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538script (unless the name of the script contains directory separators).
539On some platforms, this also makes Perl append suffixes to the
540filename while searching for it. For example, on Win32 platforms,
541the ".bat" and ".cmd" suffixes are appended if a lookup for the
542original name fails, and if the name does not already end in one
543of those suffixes. If your Perl was compiled with DEBUGGING turned
544on, using the -Dp switch to Perl shows how the search progresses.
545
a3cb178b 546If the filename supplied contains directory separators (i.e. it is an
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547absolute or relative pathname), and if the file is not found,
548platforms that append file extensions will do so and try to look
549for the file with those extensions added, one by one.
550
551On DOS-like platforms, if the script does not contain directory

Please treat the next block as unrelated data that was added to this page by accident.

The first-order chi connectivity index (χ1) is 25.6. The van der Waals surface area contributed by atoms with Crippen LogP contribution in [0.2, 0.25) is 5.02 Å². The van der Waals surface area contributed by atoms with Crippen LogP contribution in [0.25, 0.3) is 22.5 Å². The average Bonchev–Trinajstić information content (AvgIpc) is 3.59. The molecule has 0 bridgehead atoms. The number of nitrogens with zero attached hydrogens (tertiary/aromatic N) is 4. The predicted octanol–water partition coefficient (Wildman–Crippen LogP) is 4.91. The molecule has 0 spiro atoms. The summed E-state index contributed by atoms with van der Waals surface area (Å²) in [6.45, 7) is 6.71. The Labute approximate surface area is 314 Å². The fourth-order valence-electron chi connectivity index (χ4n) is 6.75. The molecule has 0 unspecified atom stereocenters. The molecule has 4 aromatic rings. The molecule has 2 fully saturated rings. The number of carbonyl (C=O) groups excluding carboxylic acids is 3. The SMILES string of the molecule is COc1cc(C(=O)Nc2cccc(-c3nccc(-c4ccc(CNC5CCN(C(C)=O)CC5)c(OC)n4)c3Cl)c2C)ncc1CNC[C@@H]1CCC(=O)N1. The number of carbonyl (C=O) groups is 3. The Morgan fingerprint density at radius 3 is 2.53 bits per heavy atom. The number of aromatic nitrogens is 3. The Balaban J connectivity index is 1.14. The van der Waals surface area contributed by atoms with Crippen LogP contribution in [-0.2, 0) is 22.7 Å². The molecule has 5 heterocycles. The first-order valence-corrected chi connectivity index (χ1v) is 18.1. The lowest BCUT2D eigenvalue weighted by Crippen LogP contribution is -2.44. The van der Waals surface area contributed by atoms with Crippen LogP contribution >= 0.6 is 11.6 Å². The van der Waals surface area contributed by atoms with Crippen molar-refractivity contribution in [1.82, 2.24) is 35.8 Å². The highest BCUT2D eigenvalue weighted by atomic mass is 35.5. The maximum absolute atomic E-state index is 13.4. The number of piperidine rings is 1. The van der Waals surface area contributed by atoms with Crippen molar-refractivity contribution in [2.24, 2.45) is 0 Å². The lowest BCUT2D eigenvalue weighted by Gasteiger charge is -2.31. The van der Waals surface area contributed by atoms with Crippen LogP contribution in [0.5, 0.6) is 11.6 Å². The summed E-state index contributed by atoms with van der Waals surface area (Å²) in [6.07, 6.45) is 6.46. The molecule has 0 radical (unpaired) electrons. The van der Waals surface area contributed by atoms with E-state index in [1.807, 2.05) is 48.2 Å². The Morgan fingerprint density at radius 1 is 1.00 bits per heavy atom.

552separators, it will first be searched for in the current directory
553before being searched for on the PATH. On Unix platforms, the
554script will be searched for strictly on the PATH.
555
556Typically this is used to emulate #! startup on platforms that
557don't support #!. This example works on many platforms that
558have a shell compatible with Bourne shell:
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559
560 #!/usr/bin/perl
a3cb178b 561 eval 'exec /usr/bin/perl -wS $0 ${1+"$@"}'
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562 if $running_under_some_shell;
563
564The system ignores the first line and feeds the script to /bin/sh,